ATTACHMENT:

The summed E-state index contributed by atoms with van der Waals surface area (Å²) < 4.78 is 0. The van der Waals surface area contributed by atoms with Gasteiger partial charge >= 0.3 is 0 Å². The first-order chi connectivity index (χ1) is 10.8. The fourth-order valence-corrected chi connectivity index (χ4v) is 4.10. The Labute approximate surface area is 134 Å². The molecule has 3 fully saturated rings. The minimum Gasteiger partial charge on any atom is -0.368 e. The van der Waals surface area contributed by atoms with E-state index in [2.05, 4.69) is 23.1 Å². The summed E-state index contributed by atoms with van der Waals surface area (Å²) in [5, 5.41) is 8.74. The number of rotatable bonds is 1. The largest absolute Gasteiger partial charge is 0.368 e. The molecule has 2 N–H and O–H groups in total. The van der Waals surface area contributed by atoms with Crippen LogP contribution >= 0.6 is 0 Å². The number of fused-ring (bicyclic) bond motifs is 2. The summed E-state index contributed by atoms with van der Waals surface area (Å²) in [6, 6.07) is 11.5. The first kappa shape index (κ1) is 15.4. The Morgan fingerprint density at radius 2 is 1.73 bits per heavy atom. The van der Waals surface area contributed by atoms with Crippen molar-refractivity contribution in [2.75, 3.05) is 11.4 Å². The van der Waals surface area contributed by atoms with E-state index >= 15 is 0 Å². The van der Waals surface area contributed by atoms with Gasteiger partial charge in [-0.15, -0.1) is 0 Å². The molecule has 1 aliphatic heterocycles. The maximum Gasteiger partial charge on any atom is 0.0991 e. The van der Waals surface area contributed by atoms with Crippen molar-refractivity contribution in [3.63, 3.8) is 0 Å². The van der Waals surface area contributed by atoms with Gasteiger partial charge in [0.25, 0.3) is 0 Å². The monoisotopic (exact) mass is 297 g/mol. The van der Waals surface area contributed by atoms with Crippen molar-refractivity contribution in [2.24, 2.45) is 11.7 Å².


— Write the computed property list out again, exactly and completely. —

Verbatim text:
The summed E-state index contributed by atoms with van der Waals surface area (Å²) < 4.78 is 0. The van der Waals surface area contributed by atoms with Gasteiger partial charge >= 0.3 is 0 Å². The first-order chi connectivity index (χ1) is 10.8. The fourth-order valence-corrected chi connectivity index (χ4v) is 4.10. The Labute approximate surface area is 134 Å². The molecule has 3 fully saturated rings. The minimum Gasteiger partial charge on any atom is -0.368 e. The van der Waals surface area contributed by atoms with E-state index in [2.05, 4.69) is 23.1 Å². The summed E-state index contributed by atoms with van der Waals surface area (Å²) in [5, 5.41) is 8.74. The number of rotatable bonds is 1. The largest absolute Gasteiger partial charge is 0.368 e. The molecule has 2 N–H and O–H groups in total. The van der Waals surface area contributed by atoms with Crippen LogP contribution >= 0.6 is 0 Å². The number of fused-ring (bicyclic) bond motifs is 2. The summed E-state index contributed by atoms with van der Waals surface area (Å²) in [6, 6.07) is 11.5. The first kappa shape index (κ1) is 15.4. The Morgan fingerprint density at radius 2 is 1.73 bits per heavy atom. The van der Waals surface area contributed by atoms with Crippen molar-refractivity contribution in [2.75, 3.05) is 11.4 Å². The van der Waals surface area contributed by atoms with E-state index >= 15 is 0 Å². The van der Waals surface area contributed by atoms with Gasteiger partial charge in [-0.15, -0.1) is 0 Å². The molecule has 1 aliphatic heterocycles. The maximum Gasteiger partial charge on any atom is 0.0991 e. The van der Waals surface area contributed by atoms with Crippen molar-refractivity contribution in [3.63, 3.8) is 0 Å². The van der Waals surface area contributed by atoms with Gasteiger partial charge in [0.25, 0.3) is 0 Å². The monoisotopic (exact) mass is 297 g/mol. The van der Waals surface area contributed by atoms with Crippen molar-refractivity contribution in [2.24, 2.45) is 11.7 Å².